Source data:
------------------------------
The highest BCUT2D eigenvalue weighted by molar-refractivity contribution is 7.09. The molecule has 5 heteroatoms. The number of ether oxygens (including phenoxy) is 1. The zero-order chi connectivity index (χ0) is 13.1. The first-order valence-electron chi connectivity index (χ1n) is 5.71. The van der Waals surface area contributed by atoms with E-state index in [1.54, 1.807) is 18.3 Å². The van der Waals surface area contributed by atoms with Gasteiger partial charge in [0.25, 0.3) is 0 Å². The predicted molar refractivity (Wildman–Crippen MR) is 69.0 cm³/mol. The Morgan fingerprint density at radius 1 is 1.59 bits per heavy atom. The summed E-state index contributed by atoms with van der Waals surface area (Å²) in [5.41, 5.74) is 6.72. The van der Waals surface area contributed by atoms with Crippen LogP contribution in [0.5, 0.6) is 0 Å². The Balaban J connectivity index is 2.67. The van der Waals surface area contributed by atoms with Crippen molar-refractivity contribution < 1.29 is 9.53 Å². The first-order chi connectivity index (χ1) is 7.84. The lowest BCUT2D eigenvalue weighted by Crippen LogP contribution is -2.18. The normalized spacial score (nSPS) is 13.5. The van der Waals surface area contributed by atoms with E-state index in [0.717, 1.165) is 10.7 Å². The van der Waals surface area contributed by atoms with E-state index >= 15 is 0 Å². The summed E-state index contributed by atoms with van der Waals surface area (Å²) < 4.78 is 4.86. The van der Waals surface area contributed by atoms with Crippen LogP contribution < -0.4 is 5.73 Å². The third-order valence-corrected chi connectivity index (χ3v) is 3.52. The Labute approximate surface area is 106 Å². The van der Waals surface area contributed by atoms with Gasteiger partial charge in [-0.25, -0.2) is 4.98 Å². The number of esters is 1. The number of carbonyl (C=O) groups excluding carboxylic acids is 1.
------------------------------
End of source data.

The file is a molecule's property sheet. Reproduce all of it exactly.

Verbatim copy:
The highest BCUT2D eigenvalue weighted by molar-refractivity contribution is 7.09. The molecule has 5 heteroatoms. The number of ether oxygens (including phenoxy) is 1. The zero-order chi connectivity index (χ0) is 13.1. The first-order valence-electron chi connectivity index (χ1n) is 5.71. The van der Waals surface area contributed by atoms with E-state index in [1.54, 1.807) is 18.3 Å². The van der Waals surface area contributed by atoms with Gasteiger partial charge in [0.25, 0.3) is 0 Å². The predicted molar refractivity (Wildman–Crippen MR) is 69.0 cm³/mol. The Morgan fingerprint density at radius 1 is 1.59 bits per heavy atom. The summed E-state index contributed by atoms with van der Waals surface area (Å²) in [5.41, 5.74) is 6.72. The van der Waals surface area contributed by atoms with Crippen LogP contribution in [0.5, 0.6) is 0 Å². The Balaban J connectivity index is 2.67. The van der Waals surface area contributed by atoms with Crippen molar-refractivity contribution < 1.29 is 9.53 Å². The first-order chi connectivity index (χ1) is 7.84. The lowest BCUT2D eigenvalue weighted by Crippen LogP contribution is -2.18. The normalized spacial score (nSPS) is 13.5. The van der Waals surface area contributed by atoms with E-state index in [0.717, 1.165) is 10.7 Å². The van der Waals surface area contributed by atoms with E-state index >= 15 is 0 Å². The summed E-state index contributed by atoms with van der Waals surface area (Å²) < 4.78 is 4.86. The van der Waals surface area contributed by atoms with Crippen LogP contribution < -0.4 is 5.73 Å². The third-order valence-corrected chi connectivity index (χ3v) is 3.52. The Labute approximate surface area is 106 Å². The van der Waals surface area contributed by atoms with Gasteiger partial charge in [-0.25, -0.2) is 4.98 Å². The number of esters is 1. The number of carbonyl (C=O) groups excluding carboxylic acids is 1.